Mable Milliet, 96, has had BCBSTX health care coverage for 77 consecutive years. A self-proclaimed "life" member, she received her benefits through the Blue Cross Blue Shield Federal Employee Program (FEP). In 2019, BCBSTX is celebrating nine decades of contributing to public health -- and it wouldn't be possible without loyal members like Mable.
I was born on April 2nd, 1922 at Galveston Texas. B O I, it stands for Born on the Island. And there were four children in our family, three girls and one boy. They are all gone but we still got the house in Galveston. In thirty nine, I graduated from high school, Ursuline All-Girls School. We all wore uniforms, no nylons worn, we had cotton stockings. And I worked at Fort Crockett when I was single and that's when I signed up for Blue Cross and Blue Shield. I worked at Fort Crockett until they closed Fort Crockett and then I went to work at a Marine Hospital in Galveston.
Once she decided to start a family, she left and she had unusual circumstances where she was able to keep her federal benefits until she actually went back to work for the FAA and then once she left FAA then she became the president over the NARFE chapter.
I had six children, so you know I used Blue Cross and Blue Shield.
Miss Mabel is a character that I feel like I've known her all my life
…and I had six children, two girls and four boys. Of course a deliverer of babies wasn’t easy, less than three hundred dollars, if it was natural.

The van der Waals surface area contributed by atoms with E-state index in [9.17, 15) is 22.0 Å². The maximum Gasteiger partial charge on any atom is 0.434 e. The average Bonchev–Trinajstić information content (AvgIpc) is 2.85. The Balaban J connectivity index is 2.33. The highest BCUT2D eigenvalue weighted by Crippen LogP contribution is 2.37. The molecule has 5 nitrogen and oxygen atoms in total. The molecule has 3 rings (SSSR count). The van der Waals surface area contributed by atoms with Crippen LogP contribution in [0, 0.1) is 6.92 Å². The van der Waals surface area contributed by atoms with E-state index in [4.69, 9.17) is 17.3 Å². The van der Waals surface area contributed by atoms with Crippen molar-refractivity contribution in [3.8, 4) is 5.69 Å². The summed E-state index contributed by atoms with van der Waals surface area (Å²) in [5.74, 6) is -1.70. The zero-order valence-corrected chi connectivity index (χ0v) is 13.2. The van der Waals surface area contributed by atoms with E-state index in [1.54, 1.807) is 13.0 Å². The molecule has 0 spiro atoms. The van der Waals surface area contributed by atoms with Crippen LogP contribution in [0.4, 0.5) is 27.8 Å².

I remember going to some of the NARFE conventions and her husband was always the life of the party.
Jim was raised in the French Quarters in New Orleans, born and raised there.
He was what they called Army Air Corps before the Air Force, there's a flag off of the casket. After my husband died on Father's Day, June 23rd, 2009. I end up in my house in Groves and I couldn't breathe….
(Sound of Ambulance then fades into background)
And they put me in an ambulance and sent me to Houston and they kept me there and did a lot of tests for about five days and so I went by ambulance from Hermon Houston to Dallas Medical.
They had to take and break open my breastbone and go out and get the aorta valve that would sometimes open or sometimes closed, to replace it and then they tie your breastbone back up and he said you know Mable, Miss Milliet, he said you only stand about a 35 percent chance of living. I said “Have at it, go after it”, (chuckles) and I did.
The thing probably that endears me the most to her, is that each time we would end the conversation, she would always say “I love you”.
I've had good relations with BlueCross BlueShield….
And I am a life member.
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